The tagline for the 1958 Vincent Price chiller “House on Haunted Hill” promised auds “the 13 greatest shocks of all time!”
Over the weekend, showbiz got the 14th: Warner Bros.’ remake of the William Castle-helmed pic grossed an estimated $15.1 million. It’s the biggest debut ever within two days of Halloween.
The most eye-popping totals, though, came in the limited-release arena. The loftiest per-screen average belonged to “Being John Malkovich,” USA’s Moebius strip-like comedy starring John Cusack and Cameron Diaz. It rolled up $25,495 on each of 25 screens, for a weekend total of $637,371.
“Malkovich” is the first project generating buzz for USA. Since launch earlier this year, Barry Diller’s film unit has offered high-profile pics such as Robert Altman’s “Cookie’s Fortune,” which ended with $10.9 million, and Albert Brooks’ “The Muse,” $11.6 million and counting. Pic is in 10 U.S. markets, all big cities. On Friday, it’ll add 50 markets and at least 150 screens.
And Miramax’s Japanimation entry “Princess Mononoke” captured $140,000 on just eight screens for a dazzling debut of $17,500 per screen.
Fine Line had a fine time with the debut of “The Legend of 1900,” helmed by “Cinema Paradiso” director Giuseppe Tornatore. In just five venues, it racked up $41,000.
Only 1994’s “Stargate” fared better near Halloween than “House.” But Halloween fell on a Monday that year, so the comparison is tricky.
Lensed by horror vet William Malone, newest “House” cost about $16 million to produce. Stars include Geoffrey Rush, Famke Janssen, Taye Diggs and Elizabeth Hurley.
“House” cleaned up on Universal’s “The Best Man,” whose $6.5 million dowry dropped just 28% from last week’s debut.
The weekend’s top two films share something else besides strong numbers: Diggs. After working in the legit and TV realms, the hunky thesp broke out on the big screen last year in “How Stella Got Her Groove Back.” He also starred in 1999 pics “The Wood” and “Go.”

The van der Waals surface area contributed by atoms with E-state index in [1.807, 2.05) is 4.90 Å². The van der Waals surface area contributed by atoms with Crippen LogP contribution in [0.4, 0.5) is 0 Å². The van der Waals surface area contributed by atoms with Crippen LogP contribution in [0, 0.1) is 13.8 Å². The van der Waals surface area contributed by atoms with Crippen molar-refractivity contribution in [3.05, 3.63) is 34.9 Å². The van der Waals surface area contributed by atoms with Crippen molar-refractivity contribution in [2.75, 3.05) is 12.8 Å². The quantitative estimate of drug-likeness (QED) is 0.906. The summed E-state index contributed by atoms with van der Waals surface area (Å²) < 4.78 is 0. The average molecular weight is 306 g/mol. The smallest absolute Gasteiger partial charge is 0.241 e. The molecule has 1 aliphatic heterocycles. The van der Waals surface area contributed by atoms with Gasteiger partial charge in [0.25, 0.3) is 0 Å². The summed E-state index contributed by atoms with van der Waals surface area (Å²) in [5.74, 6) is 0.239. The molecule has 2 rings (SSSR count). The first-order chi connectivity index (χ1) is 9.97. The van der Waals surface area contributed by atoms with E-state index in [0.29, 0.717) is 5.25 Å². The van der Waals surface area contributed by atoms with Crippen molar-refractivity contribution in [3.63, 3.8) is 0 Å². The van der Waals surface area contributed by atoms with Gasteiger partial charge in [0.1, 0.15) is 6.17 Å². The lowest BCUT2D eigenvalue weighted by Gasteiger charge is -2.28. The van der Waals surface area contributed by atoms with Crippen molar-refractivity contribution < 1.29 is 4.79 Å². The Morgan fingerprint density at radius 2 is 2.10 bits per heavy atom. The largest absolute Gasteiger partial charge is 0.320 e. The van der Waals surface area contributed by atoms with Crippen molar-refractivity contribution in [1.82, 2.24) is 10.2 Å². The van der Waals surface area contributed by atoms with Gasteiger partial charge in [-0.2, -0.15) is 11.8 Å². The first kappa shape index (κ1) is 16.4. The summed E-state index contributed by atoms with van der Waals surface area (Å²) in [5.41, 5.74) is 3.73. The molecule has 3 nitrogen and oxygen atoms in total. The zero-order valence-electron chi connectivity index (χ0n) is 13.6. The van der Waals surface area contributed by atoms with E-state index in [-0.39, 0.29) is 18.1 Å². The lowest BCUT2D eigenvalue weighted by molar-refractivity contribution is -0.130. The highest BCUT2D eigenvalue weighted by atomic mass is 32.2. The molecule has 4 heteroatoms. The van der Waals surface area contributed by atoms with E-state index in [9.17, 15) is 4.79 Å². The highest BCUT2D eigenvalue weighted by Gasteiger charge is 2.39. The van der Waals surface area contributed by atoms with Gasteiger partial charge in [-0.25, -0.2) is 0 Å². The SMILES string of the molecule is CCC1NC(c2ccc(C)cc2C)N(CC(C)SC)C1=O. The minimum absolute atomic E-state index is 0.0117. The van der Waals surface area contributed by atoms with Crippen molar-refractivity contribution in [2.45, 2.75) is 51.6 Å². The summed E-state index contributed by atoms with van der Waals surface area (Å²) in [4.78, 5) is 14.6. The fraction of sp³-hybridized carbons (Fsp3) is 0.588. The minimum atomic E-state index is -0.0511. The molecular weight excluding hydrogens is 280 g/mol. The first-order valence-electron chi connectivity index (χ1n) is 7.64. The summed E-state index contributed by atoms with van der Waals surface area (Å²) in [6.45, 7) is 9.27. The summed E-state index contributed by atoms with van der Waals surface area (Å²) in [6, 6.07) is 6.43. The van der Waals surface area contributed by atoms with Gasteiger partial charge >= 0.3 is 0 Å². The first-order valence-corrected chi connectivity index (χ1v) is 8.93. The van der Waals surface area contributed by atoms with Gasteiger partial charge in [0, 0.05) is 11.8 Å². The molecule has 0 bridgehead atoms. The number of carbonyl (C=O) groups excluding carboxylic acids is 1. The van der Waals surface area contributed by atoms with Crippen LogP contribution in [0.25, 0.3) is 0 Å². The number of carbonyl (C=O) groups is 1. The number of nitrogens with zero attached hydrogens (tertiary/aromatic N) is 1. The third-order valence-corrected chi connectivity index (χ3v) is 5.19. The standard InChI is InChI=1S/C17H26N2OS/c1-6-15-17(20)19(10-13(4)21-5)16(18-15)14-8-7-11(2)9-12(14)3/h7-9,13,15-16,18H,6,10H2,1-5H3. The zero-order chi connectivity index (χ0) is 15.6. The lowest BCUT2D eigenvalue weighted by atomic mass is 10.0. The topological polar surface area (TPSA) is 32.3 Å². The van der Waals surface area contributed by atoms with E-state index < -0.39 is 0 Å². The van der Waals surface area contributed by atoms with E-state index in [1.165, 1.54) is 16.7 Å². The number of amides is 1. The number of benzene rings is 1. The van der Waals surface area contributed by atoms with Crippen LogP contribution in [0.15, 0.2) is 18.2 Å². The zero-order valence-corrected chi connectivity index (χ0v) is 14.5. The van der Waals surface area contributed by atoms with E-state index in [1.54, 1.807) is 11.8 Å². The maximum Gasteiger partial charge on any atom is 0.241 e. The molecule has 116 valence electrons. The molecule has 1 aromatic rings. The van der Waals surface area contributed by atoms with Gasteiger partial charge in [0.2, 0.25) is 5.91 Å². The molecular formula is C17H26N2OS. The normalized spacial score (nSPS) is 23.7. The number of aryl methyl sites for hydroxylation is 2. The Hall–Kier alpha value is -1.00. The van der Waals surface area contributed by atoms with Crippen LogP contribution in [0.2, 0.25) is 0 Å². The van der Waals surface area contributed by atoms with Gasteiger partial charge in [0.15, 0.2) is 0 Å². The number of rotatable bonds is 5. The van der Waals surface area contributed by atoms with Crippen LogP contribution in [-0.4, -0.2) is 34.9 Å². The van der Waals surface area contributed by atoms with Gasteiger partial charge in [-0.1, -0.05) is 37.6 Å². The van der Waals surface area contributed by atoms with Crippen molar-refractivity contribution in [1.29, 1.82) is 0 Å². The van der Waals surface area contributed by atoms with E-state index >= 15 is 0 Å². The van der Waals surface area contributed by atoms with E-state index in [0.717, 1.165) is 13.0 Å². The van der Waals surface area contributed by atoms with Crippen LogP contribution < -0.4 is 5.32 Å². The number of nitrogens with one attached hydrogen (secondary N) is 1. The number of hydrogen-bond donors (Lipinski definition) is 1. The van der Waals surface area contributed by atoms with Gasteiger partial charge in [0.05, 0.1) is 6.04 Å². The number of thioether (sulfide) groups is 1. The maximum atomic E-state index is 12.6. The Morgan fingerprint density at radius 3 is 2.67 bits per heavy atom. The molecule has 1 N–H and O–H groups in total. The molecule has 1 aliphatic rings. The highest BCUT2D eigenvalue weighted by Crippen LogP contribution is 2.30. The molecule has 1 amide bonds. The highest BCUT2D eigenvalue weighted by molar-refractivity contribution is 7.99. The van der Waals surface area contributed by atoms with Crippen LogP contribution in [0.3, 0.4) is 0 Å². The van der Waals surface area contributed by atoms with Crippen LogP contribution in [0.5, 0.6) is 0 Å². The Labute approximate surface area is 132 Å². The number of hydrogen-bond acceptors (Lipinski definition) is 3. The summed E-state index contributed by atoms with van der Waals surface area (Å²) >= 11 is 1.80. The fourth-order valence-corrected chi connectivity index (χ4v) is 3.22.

Bucking the usual Halloween trend, B.O. receipts for the top 10 films gained 28% over last year’s. Sony topped the 1998 weekend list, with “John Carpenter’s Vampires” drinking in $9.1 million. But that paled next to the R-rated “The House on Haunted Hill.”
Gilbert Adler, Joel Silver and Robert Zemeckis are credited as producers on “House.” It’s the first release under the new Silver and Zemeckis company Dark Castle Entertainment, which aims to turn out genre pics with budgets of less than $20 million.
Zemeckis first proposed the remake out of affection for the work of Castle, known for his zany promos of such 1950s and ’60s fare as “The Tingler” and “Zotz!”
The weekend “is taking us by surprise,” Silver said. “We didn’t spend a fortune to open it. We just took a position in the marketplace and brought it home.”
As the owner of the original thanks to its takeover of Lorimar’s library, Warner Bros. bought only domestic rights for “House.” That portends a pretty profit.
Dan Fellman, the studio’s distrib chief, said he wasn’t scared of the historically eerie B.O. effects of Halloween. Indeed, no other film has opened on as many screens around the holiday.
“It turned out to be a great date for us,” he said. “If you look at the marketplace, what else is out there for young men and young women?”
Well, Paramount might suggest “Double Jeopardy.” The actioner has even better legs than star Ashley Judd’s. It ended its seventh weekend at No. 3 and will hit magic $100 million plateau this week.
Equally resilient is DreamWorks’ “American Beauty,” which inched up two spots to finish fourth with an estimated $3.9 million. Cume is a fetching $54.2 million.
With “Music of the Heart,” Miramax tugged at heart strings but not purse strings. Execs put the weekend take for the Meryl Streep-Angela Bassett starrer at $3.7 million, or about $2,742 per screen.
The Disney-owned minimajor hasn’t exactly had a blazing autumn, with “Happy, Texas,” “Guinevere” and “Outside Providence” among the underwhelming B.O. performers.
Still, execs pointed to a 51% swell in “Music’s” Saturday business over Friday. Plus, more than 80% of auds polled Saturday said they would “definitely” recommend pic to a pal.
Though overshadowed by limited releases and “The House on Haunted Hill,” a few major releases also made news.
Disney’s “The Sixth Sense” may have enjoyed a Halloween spike, moving to No. 8 from No. 9 last week. Biz fell just 19%, still the lowest drop of ongoing wide pics. Cume after 13 weeks is about $260 million.
Fox’s “Fight Club” fell 42% more in its third week.
Another three-week pic, “The Story of Us,” has been a counterweight to “Best Man” for Universal. Drop of 44% was steepest in the top 10. Cume of $22.3 hardly befits topliners Bruce Willis and Michelle Pfeiffer.
“The Omega Code,” which Providence Entertainment has pushed through churches and Christian broadcast outlets, dropped 20% despite adding 60 screens. It took in $1.4 million on 366 screens over the weekend.